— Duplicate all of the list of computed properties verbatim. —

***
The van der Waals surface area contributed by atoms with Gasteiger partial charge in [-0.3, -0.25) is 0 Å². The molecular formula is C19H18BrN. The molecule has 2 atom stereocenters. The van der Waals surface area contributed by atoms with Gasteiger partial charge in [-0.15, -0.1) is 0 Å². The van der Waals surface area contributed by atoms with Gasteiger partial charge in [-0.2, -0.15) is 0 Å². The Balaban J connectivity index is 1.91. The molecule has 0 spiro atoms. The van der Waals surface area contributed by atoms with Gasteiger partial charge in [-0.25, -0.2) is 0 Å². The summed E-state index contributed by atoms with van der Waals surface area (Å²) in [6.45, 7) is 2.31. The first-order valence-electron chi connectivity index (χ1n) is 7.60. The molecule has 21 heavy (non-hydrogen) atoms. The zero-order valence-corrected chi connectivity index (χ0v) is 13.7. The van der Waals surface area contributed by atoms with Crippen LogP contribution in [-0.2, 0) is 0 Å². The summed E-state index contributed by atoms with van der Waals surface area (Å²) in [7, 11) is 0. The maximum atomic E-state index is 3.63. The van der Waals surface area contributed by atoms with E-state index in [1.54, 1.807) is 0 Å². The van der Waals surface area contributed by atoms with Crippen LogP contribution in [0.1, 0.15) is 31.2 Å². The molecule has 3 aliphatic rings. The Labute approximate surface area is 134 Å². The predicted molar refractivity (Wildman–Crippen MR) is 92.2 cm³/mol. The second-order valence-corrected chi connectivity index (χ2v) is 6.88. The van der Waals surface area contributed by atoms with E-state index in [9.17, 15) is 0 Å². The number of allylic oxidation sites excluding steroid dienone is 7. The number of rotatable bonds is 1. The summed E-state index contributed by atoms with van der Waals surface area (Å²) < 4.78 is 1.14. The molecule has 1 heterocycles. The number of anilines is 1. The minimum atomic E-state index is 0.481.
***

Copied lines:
The van der Waals surface area contributed by atoms with Gasteiger partial charge in [-0.3, -0.25) is 0 Å². The molecular formula is C19H18BrN. The molecule has 2 atom stereocenters. The van der Waals surface area contributed by atoms with Gasteiger partial charge in [-0.15, -0.1) is 0 Å². The van der Waals surface area contributed by atoms with Gasteiger partial charge in [-0.2, -0.15) is 0 Å². The Balaban J connectivity index is 1.91. The molecule has 0 spiro atoms. The van der Waals surface area contributed by atoms with Gasteiger partial charge in [-0.25, -0.2) is 0 Å². The summed E-state index contributed by atoms with van der Waals surface area (Å²) in [6.45, 7) is 2.31. The first-order valence-electron chi connectivity index (χ1n) is 7.60. The molecule has 21 heavy (non-hydrogen) atoms. The zero-order valence-corrected chi connectivity index (χ0v) is 13.7. The van der Waals surface area contributed by atoms with Crippen LogP contribution in [-0.2, 0) is 0 Å². The summed E-state index contributed by atoms with van der Waals surface area (Å²) in [7, 11) is 0. The maximum atomic E-state index is 3.63. The van der Waals surface area contributed by atoms with E-state index in [1.54, 1.807) is 0 Å². The van der Waals surface area contributed by atoms with Crippen LogP contribution in [0.1, 0.15) is 31.2 Å². The molecule has 3 aliphatic rings. The Labute approximate surface area is 134 Å². The predicted molar refractivity (Wildman–Crippen MR) is 92.2 cm³/mol. The second-order valence-corrected chi connectivity index (χ2v) is 6.88. The van der Waals surface area contributed by atoms with E-state index in [9.17, 15) is 0 Å². The number of allylic oxidation sites excluding steroid dienone is 7. The number of rotatable bonds is 1. The summed E-state index contributed by atoms with van der Waals surface area (Å²) < 4.78 is 1.14. The molecule has 1 heterocycles. The number of anilines is 1. The minimum atomic E-state index is 0.481.